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Is the line through $ (-4, -6, 1) $ and $ (-2, 0, -3) $ parallel to the line through $ (10, 18, 4) $ and $ (5, 3, 14) $?

Yes.

Vectors

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Johns Hopkins University

Missouri State University

Oregon State University

Harvey Mudd College

we are given two lines that were asked to become that they're parallel. So we're told the first line goes through the point. Negative four. Negative six one and the points negative, too. Zero negative three. And the second line goes through the points. 10, 18, 4 and 53 14. Well, check out. These two lines are parallel. Will want to find a vector on each line and then check. These vectors are parallel, of course. No. The two vectors are parallel if, and only if the ratio of their correspondent components is a constant. So we know two points in the first line, so vector joining them on the first line. They'll call V one. Yeah. Has components negative two minus negative. Four zero minus negative. Six and negative three minus one. This is positive, too. Six. Negative four. The second line contains the other two points and so contains the Vector V two, with components five minus 10, three, minus 18 and 14 minus four. This simplifies to negative five negative 15 and 10. Now let's find the ratio of the corresponding components well. The ratio of the X terms is to over negative five the ratio of the wide components is six over negative 15 and the ratio of the Z components is negative. 4/10. Notice that these are all equal to negative 2/5. Since this is constant, it follows that the two lines L one and L two are parallel.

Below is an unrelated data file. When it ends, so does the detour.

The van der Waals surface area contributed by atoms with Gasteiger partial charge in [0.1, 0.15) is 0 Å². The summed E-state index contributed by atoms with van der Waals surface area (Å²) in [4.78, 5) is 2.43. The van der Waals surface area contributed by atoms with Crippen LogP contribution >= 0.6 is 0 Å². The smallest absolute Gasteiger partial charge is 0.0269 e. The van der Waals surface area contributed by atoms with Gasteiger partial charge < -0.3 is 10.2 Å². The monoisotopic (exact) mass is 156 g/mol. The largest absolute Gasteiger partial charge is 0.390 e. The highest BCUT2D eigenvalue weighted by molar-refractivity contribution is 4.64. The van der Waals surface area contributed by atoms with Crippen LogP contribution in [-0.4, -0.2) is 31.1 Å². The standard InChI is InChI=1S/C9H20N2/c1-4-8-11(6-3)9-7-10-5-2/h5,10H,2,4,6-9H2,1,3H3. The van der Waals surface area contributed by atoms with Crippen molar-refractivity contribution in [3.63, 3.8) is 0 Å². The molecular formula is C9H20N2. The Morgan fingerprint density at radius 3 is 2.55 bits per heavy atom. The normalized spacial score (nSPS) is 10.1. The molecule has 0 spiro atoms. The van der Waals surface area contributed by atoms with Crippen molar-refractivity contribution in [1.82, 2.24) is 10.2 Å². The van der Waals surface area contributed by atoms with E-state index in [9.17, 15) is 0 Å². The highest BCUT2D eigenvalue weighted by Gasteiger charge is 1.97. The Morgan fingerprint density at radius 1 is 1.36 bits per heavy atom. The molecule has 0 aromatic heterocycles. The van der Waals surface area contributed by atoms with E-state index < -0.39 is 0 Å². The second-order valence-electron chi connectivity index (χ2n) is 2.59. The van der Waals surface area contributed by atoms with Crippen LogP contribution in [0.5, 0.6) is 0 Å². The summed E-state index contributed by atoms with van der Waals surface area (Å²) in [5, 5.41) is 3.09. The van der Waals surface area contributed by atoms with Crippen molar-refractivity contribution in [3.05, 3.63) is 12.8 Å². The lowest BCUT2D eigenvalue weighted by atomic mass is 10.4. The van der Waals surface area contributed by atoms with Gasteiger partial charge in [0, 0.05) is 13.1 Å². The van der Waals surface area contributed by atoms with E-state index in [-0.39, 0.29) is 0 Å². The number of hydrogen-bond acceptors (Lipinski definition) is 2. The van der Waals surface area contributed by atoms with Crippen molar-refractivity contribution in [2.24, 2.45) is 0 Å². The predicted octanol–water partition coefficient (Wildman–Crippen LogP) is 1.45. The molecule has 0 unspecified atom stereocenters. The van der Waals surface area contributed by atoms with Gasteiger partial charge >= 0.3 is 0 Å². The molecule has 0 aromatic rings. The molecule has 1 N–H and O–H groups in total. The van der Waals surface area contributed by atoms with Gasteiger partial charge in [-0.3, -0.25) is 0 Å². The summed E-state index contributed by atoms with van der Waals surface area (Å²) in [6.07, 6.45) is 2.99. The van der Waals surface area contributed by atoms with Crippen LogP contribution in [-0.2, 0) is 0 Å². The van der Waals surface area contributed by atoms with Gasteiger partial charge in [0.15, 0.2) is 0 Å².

Ohio State University

Vectors